Are ankle weights necessary to avoid a feet first ascent in a drysuit?
In all my time diving in a drysuit, I have never had a feet first ascent. Plus I have never used drysuit ankle weights either. So let’s take a look at what can cause a drysuit feet first ascent and how to prevent it from happening. Plus whether or not it’s necessary to wear drysuit ankle weights too. Let’s take a look…
How to avoid a drysuit feet first ascent: How you avoid a drysuit feet first ascent is to not let your feet go above the horizontal. Also,consider drysuit ankle weights to help weigh your feet down. Others recommend to use your BCD for buoyancy instead of your drysuit. This way you have minimal air in your drysuit and reduces the risk of a feet first ascent.
What is a drysuit feet first ascent?
A drysuit feet first ascent (or how some refer to it as a runaway ascent with floaty feet) is when you become inverted underwater with your feet pointing to the surface.
As you ascend in the invert position, the air in your drysuit expands and speeds up the ascent. On a normal upright ascent in a drysuit you use the dump valves to release the excess air like you would using a buoyancy control device.
But the reason why a feet first ascent becomes a massive problem is that it’s impossible to dump the air out of your drysuit in an inverted position. This is because the dump valves on a drysuit are usually on the shoulder and on the wrist cuff. The air in your drysuit migrates to the top most part, which in this case is to your feet.
A feet first ascent can quickly turn into a dangerous situation. This is because if you understand the physics of scuba diving, as you ascend from a dive, the air inside any cavity (for example your buoyancy control device) will expand. But in this case the cavity containing the air is your drysuit.
The more the air inside the drysuit expands, the faster the ascent becomes. You would continue to go faster and faster, as you ascend to the surface. This scenario would seriously risk you getting decompression sickness or the bends due to a fast-ascent.
What causes a drysuit feet first ascent?
The cause of a drysuit feet first ascent is often times when an inexperienced drysuit diver accidentally inverts. In an inverted position the air inside the drysuit rushes to your feet. This normally occurs when someone allows their feet to rise above the horizontal, which will begin the air migration to their feet.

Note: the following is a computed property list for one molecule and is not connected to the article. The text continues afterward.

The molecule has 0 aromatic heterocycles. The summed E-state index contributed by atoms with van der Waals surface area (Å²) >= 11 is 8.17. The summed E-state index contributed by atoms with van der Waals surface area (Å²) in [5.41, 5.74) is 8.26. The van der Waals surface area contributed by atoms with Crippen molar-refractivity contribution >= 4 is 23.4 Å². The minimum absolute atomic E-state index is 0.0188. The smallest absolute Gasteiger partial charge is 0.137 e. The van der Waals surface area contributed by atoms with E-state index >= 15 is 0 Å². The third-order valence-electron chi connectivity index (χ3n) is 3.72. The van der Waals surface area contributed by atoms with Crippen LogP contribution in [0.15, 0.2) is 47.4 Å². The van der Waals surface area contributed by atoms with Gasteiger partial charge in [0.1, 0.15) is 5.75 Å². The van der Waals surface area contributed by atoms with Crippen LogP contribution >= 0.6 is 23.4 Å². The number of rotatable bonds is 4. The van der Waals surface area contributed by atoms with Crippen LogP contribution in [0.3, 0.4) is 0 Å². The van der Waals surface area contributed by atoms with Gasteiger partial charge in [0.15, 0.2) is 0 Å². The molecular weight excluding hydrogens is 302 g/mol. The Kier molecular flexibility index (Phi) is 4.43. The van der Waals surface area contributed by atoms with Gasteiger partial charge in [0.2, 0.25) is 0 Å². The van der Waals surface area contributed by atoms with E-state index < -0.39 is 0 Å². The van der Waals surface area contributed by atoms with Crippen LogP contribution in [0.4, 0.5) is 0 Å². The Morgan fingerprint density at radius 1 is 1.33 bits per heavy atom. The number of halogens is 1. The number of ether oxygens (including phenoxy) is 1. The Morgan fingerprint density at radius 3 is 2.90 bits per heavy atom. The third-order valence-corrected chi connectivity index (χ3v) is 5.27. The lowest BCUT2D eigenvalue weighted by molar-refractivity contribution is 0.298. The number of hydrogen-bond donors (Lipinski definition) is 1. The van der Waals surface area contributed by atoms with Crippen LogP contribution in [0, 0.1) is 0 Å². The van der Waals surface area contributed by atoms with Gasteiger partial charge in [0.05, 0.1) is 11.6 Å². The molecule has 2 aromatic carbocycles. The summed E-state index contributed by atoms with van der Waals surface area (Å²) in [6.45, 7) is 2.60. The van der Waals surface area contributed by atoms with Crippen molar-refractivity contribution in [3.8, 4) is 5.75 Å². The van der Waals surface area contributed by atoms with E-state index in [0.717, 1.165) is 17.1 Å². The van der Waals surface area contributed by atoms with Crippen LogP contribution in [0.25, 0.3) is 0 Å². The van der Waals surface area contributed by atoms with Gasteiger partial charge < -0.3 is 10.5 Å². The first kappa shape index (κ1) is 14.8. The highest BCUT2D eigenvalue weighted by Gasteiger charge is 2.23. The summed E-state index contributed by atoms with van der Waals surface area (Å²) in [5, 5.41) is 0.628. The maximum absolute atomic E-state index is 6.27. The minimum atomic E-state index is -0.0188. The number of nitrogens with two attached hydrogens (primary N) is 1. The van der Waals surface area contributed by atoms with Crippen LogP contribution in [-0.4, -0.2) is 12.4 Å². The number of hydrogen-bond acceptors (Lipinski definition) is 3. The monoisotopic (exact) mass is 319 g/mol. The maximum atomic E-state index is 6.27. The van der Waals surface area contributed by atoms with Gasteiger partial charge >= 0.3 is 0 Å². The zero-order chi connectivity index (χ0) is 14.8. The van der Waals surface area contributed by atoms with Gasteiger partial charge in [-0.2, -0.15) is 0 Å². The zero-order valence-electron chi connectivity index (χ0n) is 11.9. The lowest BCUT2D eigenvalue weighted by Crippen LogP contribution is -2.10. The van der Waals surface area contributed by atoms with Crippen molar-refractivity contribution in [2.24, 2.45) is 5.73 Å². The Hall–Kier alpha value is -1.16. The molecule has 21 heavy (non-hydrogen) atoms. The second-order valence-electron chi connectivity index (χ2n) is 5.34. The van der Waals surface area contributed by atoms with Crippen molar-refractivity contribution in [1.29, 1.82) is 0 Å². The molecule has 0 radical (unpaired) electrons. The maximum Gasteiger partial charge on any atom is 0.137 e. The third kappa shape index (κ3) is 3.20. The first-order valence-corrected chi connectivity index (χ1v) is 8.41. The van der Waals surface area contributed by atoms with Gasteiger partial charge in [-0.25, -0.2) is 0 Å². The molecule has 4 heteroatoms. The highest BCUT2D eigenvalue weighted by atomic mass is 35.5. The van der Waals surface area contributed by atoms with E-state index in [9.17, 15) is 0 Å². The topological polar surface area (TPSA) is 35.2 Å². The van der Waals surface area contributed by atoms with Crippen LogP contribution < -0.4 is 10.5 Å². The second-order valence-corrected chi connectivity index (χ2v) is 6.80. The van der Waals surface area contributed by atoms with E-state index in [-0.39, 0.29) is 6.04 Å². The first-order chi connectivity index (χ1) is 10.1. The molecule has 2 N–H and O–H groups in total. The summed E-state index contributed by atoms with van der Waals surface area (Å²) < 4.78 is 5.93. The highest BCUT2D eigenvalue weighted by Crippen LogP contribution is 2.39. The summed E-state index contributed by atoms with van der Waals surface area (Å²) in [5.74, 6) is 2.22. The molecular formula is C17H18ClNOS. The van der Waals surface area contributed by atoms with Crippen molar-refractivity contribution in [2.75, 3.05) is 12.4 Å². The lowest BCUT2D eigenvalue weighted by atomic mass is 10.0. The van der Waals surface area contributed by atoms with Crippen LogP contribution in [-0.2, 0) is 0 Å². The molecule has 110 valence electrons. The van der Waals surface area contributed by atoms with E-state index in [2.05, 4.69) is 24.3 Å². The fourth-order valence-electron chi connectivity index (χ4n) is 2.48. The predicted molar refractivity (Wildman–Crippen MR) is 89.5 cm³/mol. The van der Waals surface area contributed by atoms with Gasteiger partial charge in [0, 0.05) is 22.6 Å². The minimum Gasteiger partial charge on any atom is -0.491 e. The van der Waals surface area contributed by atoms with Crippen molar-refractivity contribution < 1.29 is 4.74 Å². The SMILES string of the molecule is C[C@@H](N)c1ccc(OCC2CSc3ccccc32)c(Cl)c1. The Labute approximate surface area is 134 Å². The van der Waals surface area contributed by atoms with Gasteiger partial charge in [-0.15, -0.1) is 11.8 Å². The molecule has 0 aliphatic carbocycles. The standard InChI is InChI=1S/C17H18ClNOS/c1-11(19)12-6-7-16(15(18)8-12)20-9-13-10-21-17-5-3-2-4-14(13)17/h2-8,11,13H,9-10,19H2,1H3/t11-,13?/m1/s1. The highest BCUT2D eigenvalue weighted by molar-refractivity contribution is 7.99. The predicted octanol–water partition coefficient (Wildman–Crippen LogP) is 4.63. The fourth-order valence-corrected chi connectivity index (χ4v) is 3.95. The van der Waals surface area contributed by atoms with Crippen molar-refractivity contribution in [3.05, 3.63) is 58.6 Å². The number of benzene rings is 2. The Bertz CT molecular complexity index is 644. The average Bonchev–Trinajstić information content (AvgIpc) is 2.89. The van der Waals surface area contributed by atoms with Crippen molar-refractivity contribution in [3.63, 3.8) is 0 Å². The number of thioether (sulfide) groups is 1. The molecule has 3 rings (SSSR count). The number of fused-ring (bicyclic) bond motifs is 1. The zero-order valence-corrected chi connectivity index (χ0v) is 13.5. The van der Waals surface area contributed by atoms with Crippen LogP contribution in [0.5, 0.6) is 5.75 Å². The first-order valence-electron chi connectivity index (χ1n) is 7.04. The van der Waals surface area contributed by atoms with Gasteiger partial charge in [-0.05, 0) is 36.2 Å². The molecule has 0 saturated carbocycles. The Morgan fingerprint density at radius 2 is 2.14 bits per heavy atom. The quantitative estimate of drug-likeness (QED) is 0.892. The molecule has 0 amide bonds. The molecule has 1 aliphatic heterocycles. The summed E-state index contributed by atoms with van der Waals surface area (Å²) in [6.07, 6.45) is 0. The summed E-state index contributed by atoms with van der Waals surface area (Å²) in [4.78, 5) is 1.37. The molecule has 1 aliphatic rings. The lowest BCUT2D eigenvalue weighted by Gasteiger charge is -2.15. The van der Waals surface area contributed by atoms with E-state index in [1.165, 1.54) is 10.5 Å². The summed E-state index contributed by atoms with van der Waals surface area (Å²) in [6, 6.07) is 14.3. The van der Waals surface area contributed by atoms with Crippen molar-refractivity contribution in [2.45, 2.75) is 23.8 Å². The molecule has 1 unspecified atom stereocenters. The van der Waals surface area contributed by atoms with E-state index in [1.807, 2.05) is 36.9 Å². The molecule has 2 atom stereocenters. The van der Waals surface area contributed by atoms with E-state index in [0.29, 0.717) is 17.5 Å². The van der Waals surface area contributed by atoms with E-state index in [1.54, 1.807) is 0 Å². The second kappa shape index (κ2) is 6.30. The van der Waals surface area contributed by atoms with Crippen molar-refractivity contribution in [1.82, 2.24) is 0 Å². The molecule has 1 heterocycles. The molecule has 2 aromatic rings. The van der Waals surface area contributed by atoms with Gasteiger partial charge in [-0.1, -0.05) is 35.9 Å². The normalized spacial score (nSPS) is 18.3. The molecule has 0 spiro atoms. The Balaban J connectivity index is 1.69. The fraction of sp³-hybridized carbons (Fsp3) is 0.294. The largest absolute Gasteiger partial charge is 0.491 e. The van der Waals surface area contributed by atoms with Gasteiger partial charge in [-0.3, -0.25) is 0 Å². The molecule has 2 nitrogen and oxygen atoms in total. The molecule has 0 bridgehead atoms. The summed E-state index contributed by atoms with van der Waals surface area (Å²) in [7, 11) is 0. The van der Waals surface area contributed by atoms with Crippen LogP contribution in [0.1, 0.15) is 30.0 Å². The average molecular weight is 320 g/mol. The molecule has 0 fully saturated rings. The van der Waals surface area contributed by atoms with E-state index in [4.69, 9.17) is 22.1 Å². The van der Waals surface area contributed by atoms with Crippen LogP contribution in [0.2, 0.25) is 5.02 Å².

If nothing is done at this stage, the air will continue to migrate to the feet and legs of the drysuit until you become completely inverted with your feet pointing up to the surface.
How to prevent and correct a feet first ascent in a drysuit
How you correct a feet first ascent is to act fast. You then need to curl up and bring your knees to your chest. The affect of curling up is that the air is forced out of your legs to around your torso.
You should then turn automatically, as the air is forced into the upper portions of your drysuit. If during the inversion you have begun to ascend, you will then be able to dump any excess air that has built-up from either of your dump valves.
To prevent a feet first ascent from happening in the first place, you should avoid your feet from rising above the horizontal. It’s too easy to find yourself pointing head down in a crevice or similar with your feet pointing towards the surface.
This is more likely to happen to divers who are using a drysuit for the first time or for the first few dives. However, you get to know or feel when the air begins to migrate. You can feel the drysuit around your feet expanding.
The trick to avoid the feet first ascent is to immediately drop your feet to below the horizontal. This is so that the air migrates back up to the upper sections of your drysuit.
The final tip regarding how to prevent a feet first ascent is to practice this in a pool environment where it’s safe to do so. Make sure there are others with you while you practice curling up and righting yourself from an inverted position.
Use your buoyancy control device for buoyancy instead of your drysuit
The other advice given and used by some scuba divers is to only add sufficient air into your drysuit to avoid drysuit squeeze. These divers would then revert to use their buoyancy control device for buoyancy.
However, I have always used my drysuit for buoyancy and I usually find that the amount of air needed to correct the drysuit squeeze is sufficient to create neutral buoyancy.
I prefer to use only one device for buoyancy, rather than tow devices. For me this is a safer option, as in a n emergency situation, your buddy will only have to dump air from your drysuit and won’t have to worry about any air in your BCD.
Correct weighting will help to prevent a speedy ascent to the surface feet first
As with any diving, you should make sure you are perfectly weighted on your dive. If you are you should find that you will never find yourself in the feet first ascent situation.
Are ankle weights necessary for drysuit diving?
Ankle weights are small weights that clip around the outside of your drysuit. These weights are in addition to your weight belt or integrated weighting.
In all the diving that I’ve dived in a drysuit, I never used ankle weights to weigh my feet down. I did buy a pair of ankle weights when I first started to use a drysuit, but I never found it necessary to put them on. This isn’t to say that they are not worth using, as many drysuit divers do wear ankle weights.
If you’re worried about a feet first ascent, I would recommend your focus on practising in a pool to avoid it happening. Plus focus on making sure you are weighted correctly. Also, and as already mentioned, for an added precaution use your BCD for buoyancy instead of your drysuit.
I hope you enjoyed this article about drysuit feet first ascent and ankle weights
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